What's the difference between 'nonsense' and 'gobbledygook'? What do u use more often?
Jun 6, 2010 1:40 PM
Answers · 4
They're not interchangeable. 'Nonsense' is used to describe something that is illogical or wrong, and 'gobbledygook' is used to describe something that is difficult to understand because it's very complicated. I've never used or heard the latter (I've seen it written, though) but I say and hear 'nonsense' very often.
June 6, 2010
"nonsense" is informal and very casual. We hear a lot in our everyday communication. 'gobbledygook' often describes something said by polititians. Polititians like to make what they say sound very serious. They'd like to use a very complicated word which is very difficult to understand but common people would use a totally different one which is easy to understand and less serious but which means exactly what a polititian wnat to say.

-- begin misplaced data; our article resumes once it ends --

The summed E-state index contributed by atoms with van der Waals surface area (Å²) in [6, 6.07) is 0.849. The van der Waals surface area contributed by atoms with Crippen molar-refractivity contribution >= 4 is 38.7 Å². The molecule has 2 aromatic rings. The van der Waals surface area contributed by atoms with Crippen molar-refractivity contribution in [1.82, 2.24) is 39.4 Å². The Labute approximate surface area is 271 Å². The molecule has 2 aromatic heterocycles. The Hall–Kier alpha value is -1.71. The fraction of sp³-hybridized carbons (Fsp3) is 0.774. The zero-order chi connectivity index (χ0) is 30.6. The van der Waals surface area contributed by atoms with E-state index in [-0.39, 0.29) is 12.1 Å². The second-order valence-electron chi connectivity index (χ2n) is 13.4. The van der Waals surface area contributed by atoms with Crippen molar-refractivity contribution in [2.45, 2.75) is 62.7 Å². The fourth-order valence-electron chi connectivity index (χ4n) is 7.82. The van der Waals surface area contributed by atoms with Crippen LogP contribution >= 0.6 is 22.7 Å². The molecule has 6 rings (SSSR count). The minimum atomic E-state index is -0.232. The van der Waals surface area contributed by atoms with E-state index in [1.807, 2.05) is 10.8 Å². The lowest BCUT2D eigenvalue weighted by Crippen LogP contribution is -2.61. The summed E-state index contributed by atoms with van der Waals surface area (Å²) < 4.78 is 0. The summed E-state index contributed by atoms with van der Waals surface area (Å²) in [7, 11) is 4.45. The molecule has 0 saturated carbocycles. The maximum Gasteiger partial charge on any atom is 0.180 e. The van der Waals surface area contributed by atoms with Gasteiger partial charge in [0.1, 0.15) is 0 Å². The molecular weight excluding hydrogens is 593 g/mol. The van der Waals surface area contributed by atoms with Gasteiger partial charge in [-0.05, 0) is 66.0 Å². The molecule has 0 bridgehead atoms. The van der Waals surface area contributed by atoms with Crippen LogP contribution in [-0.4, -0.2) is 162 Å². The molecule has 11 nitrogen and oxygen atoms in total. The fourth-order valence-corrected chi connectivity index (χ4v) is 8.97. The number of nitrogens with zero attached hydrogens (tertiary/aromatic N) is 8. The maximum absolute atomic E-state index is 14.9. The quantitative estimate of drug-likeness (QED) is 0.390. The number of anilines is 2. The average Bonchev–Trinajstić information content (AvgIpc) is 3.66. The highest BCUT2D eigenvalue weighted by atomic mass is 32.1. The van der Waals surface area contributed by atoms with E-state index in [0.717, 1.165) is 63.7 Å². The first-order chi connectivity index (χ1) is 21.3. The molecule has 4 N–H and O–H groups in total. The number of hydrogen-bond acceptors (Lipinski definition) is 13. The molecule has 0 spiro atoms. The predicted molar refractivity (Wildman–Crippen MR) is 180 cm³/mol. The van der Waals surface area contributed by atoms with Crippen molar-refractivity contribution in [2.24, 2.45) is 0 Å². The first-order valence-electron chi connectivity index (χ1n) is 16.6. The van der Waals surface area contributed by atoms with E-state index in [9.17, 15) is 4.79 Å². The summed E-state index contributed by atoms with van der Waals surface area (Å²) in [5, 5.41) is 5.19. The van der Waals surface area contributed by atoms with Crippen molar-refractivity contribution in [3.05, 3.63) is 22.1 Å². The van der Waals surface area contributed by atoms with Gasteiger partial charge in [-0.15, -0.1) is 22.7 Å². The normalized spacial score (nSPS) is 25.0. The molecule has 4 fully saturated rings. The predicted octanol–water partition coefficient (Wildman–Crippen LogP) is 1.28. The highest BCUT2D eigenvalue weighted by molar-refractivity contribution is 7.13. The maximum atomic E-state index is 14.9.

June 7, 2010
Nonsense is used more often. It also is logical: "non-sense" Gobbledygook is exactly what is sounds like. It means something hard to understand (writing and speech) because the words are complex or you don't recognise them - as though it would make equal sense if the speaker were saying "gobbledygook, gobbledygook, gobbledygook"!
June 7, 2010
'Gobbledygook' is an informal word used to talk about a complicated language that is difficult to understand, especially when used in official documents, or to refer to jargon that is impossible to understand. However, we use 'nonsense' to mean 'ideas, statements or beliefs that we think are ridiculous or not true' or to talk about 'spoken or written words that have no meaning or make no sense'.
June 6, 2010
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